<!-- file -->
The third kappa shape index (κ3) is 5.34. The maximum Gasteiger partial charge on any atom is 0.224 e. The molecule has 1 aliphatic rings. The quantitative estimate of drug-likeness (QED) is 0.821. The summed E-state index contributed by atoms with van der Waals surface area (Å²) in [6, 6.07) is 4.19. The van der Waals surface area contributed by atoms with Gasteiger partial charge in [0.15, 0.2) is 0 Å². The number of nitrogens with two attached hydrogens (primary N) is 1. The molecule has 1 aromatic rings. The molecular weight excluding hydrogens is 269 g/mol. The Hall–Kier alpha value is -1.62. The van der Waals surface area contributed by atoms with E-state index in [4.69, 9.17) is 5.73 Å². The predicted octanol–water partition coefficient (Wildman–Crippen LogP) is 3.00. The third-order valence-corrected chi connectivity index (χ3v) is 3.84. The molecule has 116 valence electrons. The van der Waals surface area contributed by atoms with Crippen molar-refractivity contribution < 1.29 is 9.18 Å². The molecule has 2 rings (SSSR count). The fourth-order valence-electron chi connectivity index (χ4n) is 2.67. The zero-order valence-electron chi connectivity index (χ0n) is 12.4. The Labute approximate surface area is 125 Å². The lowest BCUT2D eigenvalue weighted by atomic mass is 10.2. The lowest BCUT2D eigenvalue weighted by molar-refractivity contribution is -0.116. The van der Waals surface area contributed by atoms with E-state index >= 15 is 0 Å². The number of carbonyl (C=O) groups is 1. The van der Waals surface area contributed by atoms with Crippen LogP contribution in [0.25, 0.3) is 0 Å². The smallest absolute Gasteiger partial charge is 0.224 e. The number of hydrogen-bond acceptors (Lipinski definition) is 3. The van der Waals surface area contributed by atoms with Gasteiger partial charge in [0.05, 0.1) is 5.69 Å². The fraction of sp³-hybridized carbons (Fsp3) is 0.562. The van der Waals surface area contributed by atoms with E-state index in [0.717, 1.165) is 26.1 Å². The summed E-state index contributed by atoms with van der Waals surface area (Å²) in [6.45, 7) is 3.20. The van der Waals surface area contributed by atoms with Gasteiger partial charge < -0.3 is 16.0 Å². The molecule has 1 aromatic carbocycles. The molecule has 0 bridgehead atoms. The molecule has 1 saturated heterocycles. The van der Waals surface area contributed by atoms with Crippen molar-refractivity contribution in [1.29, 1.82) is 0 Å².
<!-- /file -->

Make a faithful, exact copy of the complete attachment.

The third kappa shape index (κ3) is 5.34. The maximum Gasteiger partial charge on any atom is 0.224 e. The molecule has 1 aliphatic rings. The quantitative estimate of drug-likeness (QED) is 0.821. The summed E-state index contributed by atoms with van der Waals surface area (Å²) in [6, 6.07) is 4.19. The van der Waals surface area contributed by atoms with Gasteiger partial charge in [0.15, 0.2) is 0 Å². The number of nitrogens with two attached hydrogens (primary N) is 1. The molecule has 1 aromatic rings. The molecular weight excluding hydrogens is 269 g/mol. The Hall–Kier alpha value is -1.62. The van der Waals surface area contributed by atoms with E-state index in [4.69, 9.17) is 5.73 Å². The predicted octanol–water partition coefficient (Wildman–Crippen LogP) is 3.00. The third-order valence-corrected chi connectivity index (χ3v) is 3.84. The molecule has 116 valence electrons. The van der Waals surface area contributed by atoms with Crippen molar-refractivity contribution < 1.29 is 9.18 Å². The molecule has 2 rings (SSSR count). The fourth-order valence-electron chi connectivity index (χ4n) is 2.67. The zero-order valence-electron chi connectivity index (χ0n) is 12.4. The Labute approximate surface area is 125 Å². The lowest BCUT2D eigenvalue weighted by atomic mass is 10.2. The lowest BCUT2D eigenvalue weighted by molar-refractivity contribution is -0.116. The van der Waals surface area contributed by atoms with E-state index >= 15 is 0 Å². The number of carbonyl (C=O) groups is 1. The van der Waals surface area contributed by atoms with Crippen LogP contribution in [0.25, 0.3) is 0 Å². The smallest absolute Gasteiger partial charge is 0.224 e. The number of hydrogen-bond acceptors (Lipinski definition) is 3. The van der Waals surface area contributed by atoms with Gasteiger partial charge in [0.05, 0.1) is 5.69 Å². The fraction of sp³-hybridized carbons (Fsp3) is 0.562. The van der Waals surface area contributed by atoms with E-state index in [0.717, 1.165) is 26.1 Å². The summed E-state index contributed by atoms with van der Waals surface area (Å²) in [6.45, 7) is 3.20. The van der Waals surface area contributed by atoms with Gasteiger partial charge < -0.3 is 16.0 Å². The molecule has 1 aromatic carbocycles. The molecule has 0 bridgehead atoms. The molecule has 1 saturated heterocycles. The van der Waals surface area contributed by atoms with Crippen molar-refractivity contribution in [1.29, 1.82) is 0 Å².